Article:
The Golden Compass (2007)
The Golden Compass was supposed to be a multi-film fantasy epic, but since the first installation failed to catch any real box-office fire, the plans for any sequels were shelved. The series was branded by the film's director, Chris Watz, as his "greatest professional regret." And of course, it's everyone's fault but his. "They felt they couldn't deal with having a film that was going to cause religious controversy. But it would've been a different story if I'd had final cut."
The Happening (2008)
While having a conversation with his Fighter co-star Amy Adams about what other projects they were working on at the time, Mark Wahlberg was hesitant to let Adams know about his work in this revenge-of-the-plants horror flick because she reportedly tried but failed for a role in the film. Or as Wahlberg expletively puts it: "She dodged the bullet." And then after some hesitation he finally admitted to her, "The Happening. F--k it. It is what it is. F--king trees, man. The plants. F--k it. You can't blame me for not wanting to try to play a science teacher. At least I wasn't playing a cop or a crook."
Indiana Jones and the Kingdom of the Crystal Skull (2008)
Crystal Skull is the cinematic distillation of all things disappointing and representative of Hollywood hubris. While some unnamed bearded producers of the film will defend Skulls' most flagrant violations of logic and good sense, star Shia LaBeouf has publicly regretted wasting people's hard-earned $12 (plus another $6 on popcorn) and will gladly pay you back if you ask him for it on the street. Okay, that last part is made up, but he hasn't been shy about admitting how the last addition to the Indie franchise fell so heroically short.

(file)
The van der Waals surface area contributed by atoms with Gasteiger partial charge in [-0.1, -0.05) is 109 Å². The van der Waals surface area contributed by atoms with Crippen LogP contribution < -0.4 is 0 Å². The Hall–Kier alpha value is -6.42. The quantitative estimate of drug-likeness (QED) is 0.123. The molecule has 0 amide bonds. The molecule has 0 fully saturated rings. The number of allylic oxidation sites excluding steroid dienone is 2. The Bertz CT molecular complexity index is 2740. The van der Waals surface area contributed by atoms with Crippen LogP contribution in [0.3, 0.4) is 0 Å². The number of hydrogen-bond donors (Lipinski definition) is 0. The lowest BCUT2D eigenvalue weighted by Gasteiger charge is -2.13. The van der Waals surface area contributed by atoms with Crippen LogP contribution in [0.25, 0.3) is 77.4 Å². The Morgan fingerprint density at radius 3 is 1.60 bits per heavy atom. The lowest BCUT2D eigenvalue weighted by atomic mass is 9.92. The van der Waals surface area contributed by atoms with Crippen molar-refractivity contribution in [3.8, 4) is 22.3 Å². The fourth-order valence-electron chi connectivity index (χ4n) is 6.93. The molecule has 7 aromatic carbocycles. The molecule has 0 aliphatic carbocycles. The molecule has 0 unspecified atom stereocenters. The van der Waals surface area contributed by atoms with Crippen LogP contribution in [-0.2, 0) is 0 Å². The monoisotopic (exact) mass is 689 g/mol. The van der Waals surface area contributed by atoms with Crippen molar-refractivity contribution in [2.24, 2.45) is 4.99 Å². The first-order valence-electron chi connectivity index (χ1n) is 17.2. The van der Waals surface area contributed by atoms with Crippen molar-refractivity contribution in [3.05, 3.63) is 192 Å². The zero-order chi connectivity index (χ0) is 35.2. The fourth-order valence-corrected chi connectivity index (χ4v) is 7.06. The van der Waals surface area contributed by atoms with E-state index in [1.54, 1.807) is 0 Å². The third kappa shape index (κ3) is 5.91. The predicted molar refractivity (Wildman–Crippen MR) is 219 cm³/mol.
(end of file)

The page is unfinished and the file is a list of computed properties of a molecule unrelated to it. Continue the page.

"I feel like I dropped the ball on the legacy that people loved and cherished," he commented on the horrible monstrosity that scarred a generation of moviegoers. "And I think if you don't acknowledge it, then why do they trust you the next time you're promoting a movie?"
Good point, Shia. Hopefully you'll never put out another horrible film, whose shame can not be masked by all the filthy lucre in Hollywood. Which brings us to ...
Transformers 2: Revenge of the Fallen (2009)
Once again, Shia "most honest man in Hollywood" LaBeouf is in on the vanguard of cinematic self-deprecation. "We got lost. We tried to get bigger. It's what happens to sequels. It's like, how do you top the first one? You've got to go bigger." He continues "Mike [Bay] went so big that it became too big, and I think you lost the anchor of the movie. ... You lost a bit of the relationships. Unless you have those relationships, then the movie doesn't matter. Then it's just a bunch of robots fighting each other."